Large-scale transformation requires a substantial amount of private capital for "green" growth. Engaging the private sector in low-carbon development is central to UNDP's efforts in Kazakhstan which includes creating of an enabling environment and the development of a "green" finance system. UNDP has experimented with various financial instruments aimed at enhancing the accessibility and affordability of "green" finance for small and medium-sized enterprises (SMEs) in the energy efficiency and renewable energy sectors as part of the GEF-funded portfolio of projects.

UNDP is actively fostering local communities and youth involvement in the pursuit of a resilient and equitable society in Kazakhstan, with a specific focus on advancing environmental sustainability. This initiative involves the implementation of an eco-education curriculum across five regions of Kazakhstan, coupled with training and advocacy activities for local population.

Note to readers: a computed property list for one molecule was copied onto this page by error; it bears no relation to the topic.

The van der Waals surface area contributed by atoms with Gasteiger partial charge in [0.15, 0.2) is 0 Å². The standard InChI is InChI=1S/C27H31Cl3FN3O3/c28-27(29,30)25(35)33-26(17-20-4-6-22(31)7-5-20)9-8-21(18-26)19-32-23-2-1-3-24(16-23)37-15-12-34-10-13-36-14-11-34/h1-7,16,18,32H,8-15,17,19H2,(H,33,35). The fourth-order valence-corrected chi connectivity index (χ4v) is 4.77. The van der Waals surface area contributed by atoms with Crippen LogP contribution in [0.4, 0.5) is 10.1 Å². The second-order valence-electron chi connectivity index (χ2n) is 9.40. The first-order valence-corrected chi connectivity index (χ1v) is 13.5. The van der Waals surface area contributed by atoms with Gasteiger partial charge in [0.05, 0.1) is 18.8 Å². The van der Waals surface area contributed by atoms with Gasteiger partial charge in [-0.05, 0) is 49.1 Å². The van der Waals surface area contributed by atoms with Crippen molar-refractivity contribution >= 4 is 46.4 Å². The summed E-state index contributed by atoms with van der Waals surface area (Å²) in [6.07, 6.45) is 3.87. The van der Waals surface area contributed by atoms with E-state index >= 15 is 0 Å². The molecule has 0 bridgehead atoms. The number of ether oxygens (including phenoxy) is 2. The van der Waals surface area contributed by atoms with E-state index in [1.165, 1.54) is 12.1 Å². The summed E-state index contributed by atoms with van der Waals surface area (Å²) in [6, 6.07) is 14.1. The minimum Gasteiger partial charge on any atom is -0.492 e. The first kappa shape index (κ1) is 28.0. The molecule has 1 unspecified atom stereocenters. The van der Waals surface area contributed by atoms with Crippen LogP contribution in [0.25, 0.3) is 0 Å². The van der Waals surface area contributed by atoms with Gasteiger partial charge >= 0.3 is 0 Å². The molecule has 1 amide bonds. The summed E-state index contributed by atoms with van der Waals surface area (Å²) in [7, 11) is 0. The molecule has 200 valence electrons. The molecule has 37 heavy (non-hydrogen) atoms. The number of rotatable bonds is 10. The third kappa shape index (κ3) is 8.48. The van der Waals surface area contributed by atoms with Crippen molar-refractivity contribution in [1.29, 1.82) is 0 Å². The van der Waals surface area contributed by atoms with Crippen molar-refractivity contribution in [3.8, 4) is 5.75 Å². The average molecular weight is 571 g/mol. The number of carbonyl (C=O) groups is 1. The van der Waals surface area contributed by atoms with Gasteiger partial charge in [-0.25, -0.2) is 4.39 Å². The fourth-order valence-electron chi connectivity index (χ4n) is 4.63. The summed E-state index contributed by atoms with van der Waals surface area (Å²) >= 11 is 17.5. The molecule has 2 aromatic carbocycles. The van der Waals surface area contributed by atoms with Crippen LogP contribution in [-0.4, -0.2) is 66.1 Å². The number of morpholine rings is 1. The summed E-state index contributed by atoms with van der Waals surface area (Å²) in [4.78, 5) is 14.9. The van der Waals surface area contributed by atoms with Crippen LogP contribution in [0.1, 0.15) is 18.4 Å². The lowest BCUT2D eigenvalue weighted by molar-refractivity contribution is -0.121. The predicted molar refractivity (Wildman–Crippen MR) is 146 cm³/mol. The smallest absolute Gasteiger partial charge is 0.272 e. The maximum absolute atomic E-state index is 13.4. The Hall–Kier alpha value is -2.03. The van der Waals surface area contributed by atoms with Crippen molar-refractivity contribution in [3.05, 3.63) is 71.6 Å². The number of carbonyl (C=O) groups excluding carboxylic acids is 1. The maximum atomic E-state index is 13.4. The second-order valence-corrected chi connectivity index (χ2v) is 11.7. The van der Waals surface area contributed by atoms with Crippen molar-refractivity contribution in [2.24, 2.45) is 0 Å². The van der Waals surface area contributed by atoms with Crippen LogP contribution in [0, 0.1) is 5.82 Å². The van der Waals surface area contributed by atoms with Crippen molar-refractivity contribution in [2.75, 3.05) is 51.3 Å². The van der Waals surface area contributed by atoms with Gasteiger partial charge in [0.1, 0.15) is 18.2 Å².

Photo: UNDP Kazakhstan

UNDP has been actively assisting Kazakhstan's national delegation in building capacity for the negotiation process at COP28. This support extends to other Central Asian countries as well, providing them with valuable training opportunities. Through these training sessions, delegates are better equipped for COP, gaining a more comprehensive understanding of the substantive, procedural, and organizational aspects of the conference.